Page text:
In other words, the same people doing the same things in EMS aren’t going to fix it.  But I’m optimistic.  And here’s why.  New people in EMS are stepping up to the plate.  They’re recognizing the challenges in EMS.  And they’re advancing them, even when the usual gang of idiots tell them it’s pointless.  In 2014, two medics, who happen to be friends and inspirations to me, decided that EMS provider suicides were unacceptable.  They formed the Code Green Campaign.  Several other medics I know also decided to tackle mental health in EMS as well.  They formed Reviving Responders. And in 2015, when the Texas Legislature faced opposition from emergency nurses about allowing paramedics to function in the hospital, several Texas medics started talking on social media, shared the news, and formed the Association of Texas EMS Professionals to advocate for Texas EMS in the political arena.  The issue is not whether EMS can improve.  It clearly can.  It’s just time for us to recognize that what Mad Magazine calls “the usual gang of idiots” aren’t going to get us there.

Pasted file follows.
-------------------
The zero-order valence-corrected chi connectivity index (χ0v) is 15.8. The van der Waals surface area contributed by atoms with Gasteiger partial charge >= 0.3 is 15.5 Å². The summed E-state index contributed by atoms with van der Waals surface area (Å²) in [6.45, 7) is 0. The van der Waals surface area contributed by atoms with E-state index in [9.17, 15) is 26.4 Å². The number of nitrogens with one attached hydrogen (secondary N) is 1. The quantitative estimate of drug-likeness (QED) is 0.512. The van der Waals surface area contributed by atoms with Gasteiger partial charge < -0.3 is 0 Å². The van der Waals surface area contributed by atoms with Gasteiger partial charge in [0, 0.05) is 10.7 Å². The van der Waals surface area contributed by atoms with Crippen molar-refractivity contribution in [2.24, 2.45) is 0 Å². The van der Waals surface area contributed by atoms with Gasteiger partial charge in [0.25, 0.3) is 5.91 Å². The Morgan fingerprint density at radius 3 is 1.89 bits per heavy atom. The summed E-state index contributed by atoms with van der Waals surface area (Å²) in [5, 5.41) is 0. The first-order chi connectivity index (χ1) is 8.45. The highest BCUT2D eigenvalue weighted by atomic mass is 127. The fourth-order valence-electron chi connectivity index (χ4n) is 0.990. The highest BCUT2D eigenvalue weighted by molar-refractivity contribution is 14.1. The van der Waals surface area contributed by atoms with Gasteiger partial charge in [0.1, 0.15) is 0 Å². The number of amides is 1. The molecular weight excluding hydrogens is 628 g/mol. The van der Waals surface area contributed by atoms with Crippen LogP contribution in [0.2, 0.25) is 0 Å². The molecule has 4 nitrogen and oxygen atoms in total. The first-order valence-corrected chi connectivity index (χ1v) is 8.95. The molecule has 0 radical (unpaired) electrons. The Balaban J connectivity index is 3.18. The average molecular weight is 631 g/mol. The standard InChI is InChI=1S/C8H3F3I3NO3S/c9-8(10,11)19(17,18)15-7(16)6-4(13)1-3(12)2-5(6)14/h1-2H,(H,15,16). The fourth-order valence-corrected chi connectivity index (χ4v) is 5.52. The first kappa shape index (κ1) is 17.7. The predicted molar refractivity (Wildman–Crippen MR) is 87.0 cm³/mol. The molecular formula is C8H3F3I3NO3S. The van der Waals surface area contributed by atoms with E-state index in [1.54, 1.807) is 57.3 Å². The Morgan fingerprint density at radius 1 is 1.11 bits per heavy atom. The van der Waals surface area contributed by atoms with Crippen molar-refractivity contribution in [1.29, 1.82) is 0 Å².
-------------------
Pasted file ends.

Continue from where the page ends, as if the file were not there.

To the younger EMS providers, I say, this is your time.  Stand up and lead EMS because the dinosaurs have failed to evolve and are doomed to extinction.  There is ZERO reason why EMS can’t become a respected medical profession entrusted to perform advanced assessments and interventions in the prehospital setting.  The only thing preventing this is that we’ve selected the wrong leaders.  Probably more accurately, we’ve been passive and allowed the wrong people to claim to speak for EMS.

Thank you for reading and for allowing me to be a voice out there.